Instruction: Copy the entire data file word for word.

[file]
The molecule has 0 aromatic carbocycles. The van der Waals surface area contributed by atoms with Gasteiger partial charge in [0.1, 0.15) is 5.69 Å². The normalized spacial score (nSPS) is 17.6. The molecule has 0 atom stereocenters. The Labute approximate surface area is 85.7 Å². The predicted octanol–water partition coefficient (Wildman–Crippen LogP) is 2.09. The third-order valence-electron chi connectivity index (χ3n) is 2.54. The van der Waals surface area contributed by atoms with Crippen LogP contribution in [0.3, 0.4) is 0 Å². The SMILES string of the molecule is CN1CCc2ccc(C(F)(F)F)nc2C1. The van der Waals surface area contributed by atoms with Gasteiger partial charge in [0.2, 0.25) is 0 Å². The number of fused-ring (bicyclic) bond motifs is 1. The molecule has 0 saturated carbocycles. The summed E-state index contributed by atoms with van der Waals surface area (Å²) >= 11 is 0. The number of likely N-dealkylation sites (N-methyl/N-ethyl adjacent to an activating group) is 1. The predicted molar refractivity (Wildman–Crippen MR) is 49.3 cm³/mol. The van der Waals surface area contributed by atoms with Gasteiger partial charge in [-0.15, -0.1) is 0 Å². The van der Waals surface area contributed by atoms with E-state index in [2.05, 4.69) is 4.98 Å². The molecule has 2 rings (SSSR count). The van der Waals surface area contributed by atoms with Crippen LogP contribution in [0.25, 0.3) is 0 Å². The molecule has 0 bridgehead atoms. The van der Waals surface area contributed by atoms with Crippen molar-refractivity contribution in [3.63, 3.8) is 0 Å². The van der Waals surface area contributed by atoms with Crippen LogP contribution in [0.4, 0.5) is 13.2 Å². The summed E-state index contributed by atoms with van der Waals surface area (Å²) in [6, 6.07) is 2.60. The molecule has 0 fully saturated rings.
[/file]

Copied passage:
The molecule has 0 aromatic carbocycles. The van der Waals surface area contributed by atoms with Gasteiger partial charge in [0.1, 0.15) is 5.69 Å². The normalized spacial score (nSPS) is 17.6. The molecule has 0 atom stereocenters. The Labute approximate surface area is 85.7 Å². The predicted octanol–water partition coefficient (Wildman–Crippen LogP) is 2.09. The third-order valence-electron chi connectivity index (χ3n) is 2.54. The van der Waals surface area contributed by atoms with Crippen LogP contribution in [0.3, 0.4) is 0 Å². The SMILES string of the molecule is CN1CCc2ccc(C(F)(F)F)nc2C1. The van der Waals surface area contributed by atoms with Gasteiger partial charge in [0.2, 0.25) is 0 Å². The number of fused-ring (bicyclic) bond motifs is 1. The molecule has 0 saturated carbocycles. The summed E-state index contributed by atoms with van der Waals surface area (Å²) >= 11 is 0. The number of likely N-dealkylation sites (N-methyl/N-ethyl adjacent to an activating group) is 1. The predicted molar refractivity (Wildman–Crippen MR) is 49.3 cm³/mol. The van der Waals surface area contributed by atoms with Gasteiger partial charge in [-0.15, -0.1) is 0 Å². The van der Waals surface area contributed by atoms with E-state index in [2.05, 4.69) is 4.98 Å². The molecule has 2 rings (SSSR count). The van der Waals surface area contributed by atoms with Crippen LogP contribution in [0.25, 0.3) is 0 Å². The molecule has 0 bridgehead atoms. The van der Waals surface area contributed by atoms with Crippen molar-refractivity contribution in [3.63, 3.8) is 0 Å². The van der Waals surface area contributed by atoms with Crippen LogP contribution in [0.4, 0.5) is 13.2 Å². The summed E-state index contributed by atoms with van der Waals surface area (Å²) in [6, 6.07) is 2.60. The molecule has 0 fully saturated rings.